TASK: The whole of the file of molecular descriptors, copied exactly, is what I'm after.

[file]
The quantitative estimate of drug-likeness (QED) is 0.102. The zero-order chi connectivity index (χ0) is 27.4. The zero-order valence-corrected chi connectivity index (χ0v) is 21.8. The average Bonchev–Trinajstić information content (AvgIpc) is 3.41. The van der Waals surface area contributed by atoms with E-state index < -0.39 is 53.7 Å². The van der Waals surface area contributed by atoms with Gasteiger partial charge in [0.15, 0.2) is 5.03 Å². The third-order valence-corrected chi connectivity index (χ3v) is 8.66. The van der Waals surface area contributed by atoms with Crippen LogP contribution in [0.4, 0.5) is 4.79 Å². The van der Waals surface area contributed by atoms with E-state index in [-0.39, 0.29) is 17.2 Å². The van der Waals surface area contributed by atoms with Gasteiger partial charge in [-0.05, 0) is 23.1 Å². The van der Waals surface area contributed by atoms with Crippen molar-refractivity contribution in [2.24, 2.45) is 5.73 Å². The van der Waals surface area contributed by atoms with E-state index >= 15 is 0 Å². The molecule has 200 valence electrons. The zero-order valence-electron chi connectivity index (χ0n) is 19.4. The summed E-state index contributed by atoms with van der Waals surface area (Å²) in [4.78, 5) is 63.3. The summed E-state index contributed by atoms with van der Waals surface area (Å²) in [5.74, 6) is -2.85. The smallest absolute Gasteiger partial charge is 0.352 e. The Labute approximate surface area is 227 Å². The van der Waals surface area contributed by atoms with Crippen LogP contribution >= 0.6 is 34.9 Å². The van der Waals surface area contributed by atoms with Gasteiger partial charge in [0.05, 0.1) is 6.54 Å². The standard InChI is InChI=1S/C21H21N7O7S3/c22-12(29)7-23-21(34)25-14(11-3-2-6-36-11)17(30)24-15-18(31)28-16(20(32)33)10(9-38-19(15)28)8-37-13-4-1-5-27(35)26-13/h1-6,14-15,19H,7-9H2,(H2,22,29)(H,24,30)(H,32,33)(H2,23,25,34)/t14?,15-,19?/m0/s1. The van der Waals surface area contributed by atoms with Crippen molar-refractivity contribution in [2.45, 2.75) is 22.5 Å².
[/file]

The quantitative estimate of drug-likeness (QED) is 0.102. The zero-order chi connectivity index (χ0) is 27.4. The zero-order valence-corrected chi connectivity index (χ0v) is 21.8. The average Bonchev–Trinajstić information content (AvgIpc) is 3.41. The van der Waals surface area contributed by atoms with E-state index < -0.39 is 53.7 Å². The van der Waals surface area contributed by atoms with Gasteiger partial charge in [0.15, 0.2) is 5.03 Å². The third-order valence-corrected chi connectivity index (χ3v) is 8.66. The van der Waals surface area contributed by atoms with Crippen LogP contribution in [0.4, 0.5) is 4.79 Å². The van der Waals surface area contributed by atoms with E-state index in [-0.39, 0.29) is 17.2 Å². The van der Waals surface area contributed by atoms with Gasteiger partial charge in [-0.05, 0) is 23.1 Å². The van der Waals surface area contributed by atoms with Crippen molar-refractivity contribution in [2.24, 2.45) is 5.73 Å². The van der Waals surface area contributed by atoms with E-state index >= 15 is 0 Å². The molecule has 200 valence electrons. The zero-order valence-electron chi connectivity index (χ0n) is 19.4. The summed E-state index contributed by atoms with van der Waals surface area (Å²) in [4.78, 5) is 63.3. The summed E-state index contributed by atoms with van der Waals surface area (Å²) in [5.74, 6) is -2.85. The smallest absolute Gasteiger partial charge is 0.352 e. The Labute approximate surface area is 227 Å². The van der Waals surface area contributed by atoms with Crippen LogP contribution >= 0.6 is 34.9 Å². The van der Waals surface area contributed by atoms with Gasteiger partial charge in [0.05, 0.1) is 6.54 Å². The standard InChI is InChI=1S/C21H21N7O7S3/c22-12(29)7-23-21(34)25-14(11-3-2-6-36-11)17(30)24-15-18(31)28-16(20(32)33)10(9-38-19(15)28)8-37-13-4-1-5-27(35)26-13/h1-6,14-15,19H,7-9H2,(H2,22,29)(H,24,30)(H,32,33)(H2,23,25,34)/t14?,15-,19?/m0/s1. The van der Waals surface area contributed by atoms with Crippen molar-refractivity contribution in [2.45, 2.75) is 22.5 Å².